[Greylist-users] Time to resend a message

Ken Raeburn raeburn at raeburn.org
Tue Jul 5 02:37:12 PDT 2005

On Jul 5, 2005, at 04:41, Matthias Haeker wrote:
> there is a ongoing discussion on how to understand the resending time 
> frame=
> in that a message shoud be resend after beeing rejectet with a lets 
> say:
> 450: ...........( Greylistet for 300 sec)
> must i resend **within** the 300sec or earlyest after the 300sec.

The basic idea of greylisting is that the sending site should queue up 
messages on a temporary error (the 450 error code), and retry 
periodically for some amount of time, where the delay between tries and 
the amount of time before the sender finally gives up should be 
"reasonable".  What "reasonable" means varies, of course, but usually a 
site will retry anywhere from every 15 minutes to once every few hours, 
and will keep trying for at least 3-4 days, maybe a week.

However, for legitimate mail, this does introduce a delay.  (There's a 
lot more to it, where typically you keep track of who's tried to send 
mail from what addresses before, and if the sending mailer does retry 
the mail, then in the future, at least for a while, you accept the mail 
without delay.)

Greylisting tends to win, because most spamming software doesn't retry 
at all, and if it does, it usually retries immediately, several times, 
and then gives up.  So retry attempts within the first very short 
period of time are still given the temporary failure code; this is 
probably what the "300 sec" refers to -- your mailer should make 
another attempt after 5 minutes, and the mail should get through.  But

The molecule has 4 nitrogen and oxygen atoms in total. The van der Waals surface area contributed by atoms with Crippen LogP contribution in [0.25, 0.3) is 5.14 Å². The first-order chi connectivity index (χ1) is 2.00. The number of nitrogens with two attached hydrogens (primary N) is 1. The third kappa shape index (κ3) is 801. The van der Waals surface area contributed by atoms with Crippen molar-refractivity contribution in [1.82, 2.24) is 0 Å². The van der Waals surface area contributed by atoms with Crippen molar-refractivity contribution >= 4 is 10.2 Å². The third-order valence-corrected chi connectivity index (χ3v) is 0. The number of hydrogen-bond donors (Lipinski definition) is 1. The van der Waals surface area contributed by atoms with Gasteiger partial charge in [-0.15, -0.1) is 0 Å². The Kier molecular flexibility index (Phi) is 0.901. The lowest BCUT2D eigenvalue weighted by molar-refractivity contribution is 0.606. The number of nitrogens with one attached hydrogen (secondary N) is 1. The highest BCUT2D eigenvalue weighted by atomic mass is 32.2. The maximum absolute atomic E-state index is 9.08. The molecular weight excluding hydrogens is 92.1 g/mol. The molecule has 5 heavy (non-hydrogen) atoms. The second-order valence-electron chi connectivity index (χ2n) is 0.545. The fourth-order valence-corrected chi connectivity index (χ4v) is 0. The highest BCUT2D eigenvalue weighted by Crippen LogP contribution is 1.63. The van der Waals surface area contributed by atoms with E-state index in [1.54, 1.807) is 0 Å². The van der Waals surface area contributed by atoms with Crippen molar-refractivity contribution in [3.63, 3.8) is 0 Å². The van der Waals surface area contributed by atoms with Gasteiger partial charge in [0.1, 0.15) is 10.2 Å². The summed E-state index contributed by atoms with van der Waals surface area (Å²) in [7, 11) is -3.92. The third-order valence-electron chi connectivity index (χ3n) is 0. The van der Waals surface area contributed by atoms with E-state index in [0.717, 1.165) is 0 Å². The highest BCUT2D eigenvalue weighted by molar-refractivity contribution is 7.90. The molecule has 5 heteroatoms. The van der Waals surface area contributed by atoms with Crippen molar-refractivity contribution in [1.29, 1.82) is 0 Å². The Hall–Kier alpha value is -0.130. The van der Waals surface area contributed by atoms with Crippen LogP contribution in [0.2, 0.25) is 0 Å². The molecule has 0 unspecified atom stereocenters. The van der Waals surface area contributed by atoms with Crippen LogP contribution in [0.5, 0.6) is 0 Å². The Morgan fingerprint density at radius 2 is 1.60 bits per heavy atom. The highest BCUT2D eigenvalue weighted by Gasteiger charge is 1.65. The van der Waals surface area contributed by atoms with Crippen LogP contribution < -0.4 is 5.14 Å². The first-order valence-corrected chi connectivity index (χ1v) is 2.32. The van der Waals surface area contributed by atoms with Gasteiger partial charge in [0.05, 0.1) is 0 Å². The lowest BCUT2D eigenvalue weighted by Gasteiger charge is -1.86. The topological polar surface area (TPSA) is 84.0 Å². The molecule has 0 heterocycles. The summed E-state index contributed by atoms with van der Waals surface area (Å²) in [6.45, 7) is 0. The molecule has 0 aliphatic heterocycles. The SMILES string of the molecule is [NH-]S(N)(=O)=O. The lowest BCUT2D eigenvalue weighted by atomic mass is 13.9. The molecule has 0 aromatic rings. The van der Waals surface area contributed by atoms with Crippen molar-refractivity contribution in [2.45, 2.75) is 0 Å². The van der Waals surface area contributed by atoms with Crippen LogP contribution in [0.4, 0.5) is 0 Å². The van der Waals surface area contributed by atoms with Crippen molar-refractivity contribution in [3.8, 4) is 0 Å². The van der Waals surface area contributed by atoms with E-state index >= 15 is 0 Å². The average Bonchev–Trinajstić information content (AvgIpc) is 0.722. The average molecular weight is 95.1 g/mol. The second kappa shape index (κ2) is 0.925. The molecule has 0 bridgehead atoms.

if you're using a typical mailer configuration, you probably are using 
"reasonable" values, and the mail should eventually go through.  Resend 
attempts within the 5 minute window shouldn't be a problem, though; 
they'll just get more temporary failure indications and stay in your 
mail queue.

> please excouse if ther is already a thread in your mailing list 
> regarding t=
> his question.
> i am not a greylist user, the companys i am the admin from dont send 
> any sp=
> am and i have not the time to leran everything
> about all new "ANTISPAM" solutions.
> but we are realy troubled to send valid genuine email to customer 
> using gre=
> ylisting.

You don't say whether the mail is actually getting through, in the end. 
  But if your site and the site using greylisting are configured 
reasonably normally, it should be nothing worse than delaying the 
initial messages between parties (specifically, SMTP envelope 
addresses) at your two sites who haven't talked before (at least, 

There are some mail handling techniques that can cause problems when a 
site is using greylisting, though:

  * VERP -- variable envelope return path addresses, often but not 
always in mailing lists, where the SMTP sender has a form that may look 
something like "<ListName>-<MessageNumber>-<Recipient>@hostingsite.com" 
and is different for every message.
  * sending server pools -- If one sending attempt comes from one IP 
address, and the next attempt comes from a different IP address, the 
typical greylisting implementation will not see them as related, and 
would treat both of them as first contacts from different potential 
spammer sites, returning temporary failures and waiting to see if 
either attempts to resend (from the same address).  Usually, there's a 
timeout on how long a site can wait before resending before the 
greylist implementation throws away the data -- if you don't retry 
within some "reasonable" time, it assumes you probably were a spammer 
and gave up, so it forgets about you.  Because of this, if you've got a 
large sending pool, and/or don't retry very often, the greylist 
database record for one of your sending servers might be discarded 
before that server gets around to trying to send the message again.

In the worst case, you can try to contact the postmaster at the site 
you're having trouble with, and see if either they're doing something 
wrong, or they think you're doing something wrong, or whatever else 
might be amiss, and you can work together to fix it.  (You might also 
suggest to them that in the SMTP message they send back, since it looks 
like they're trying to make it informative, they could include a URL 
for a web page explaining things a little better.)

I hope this helps....


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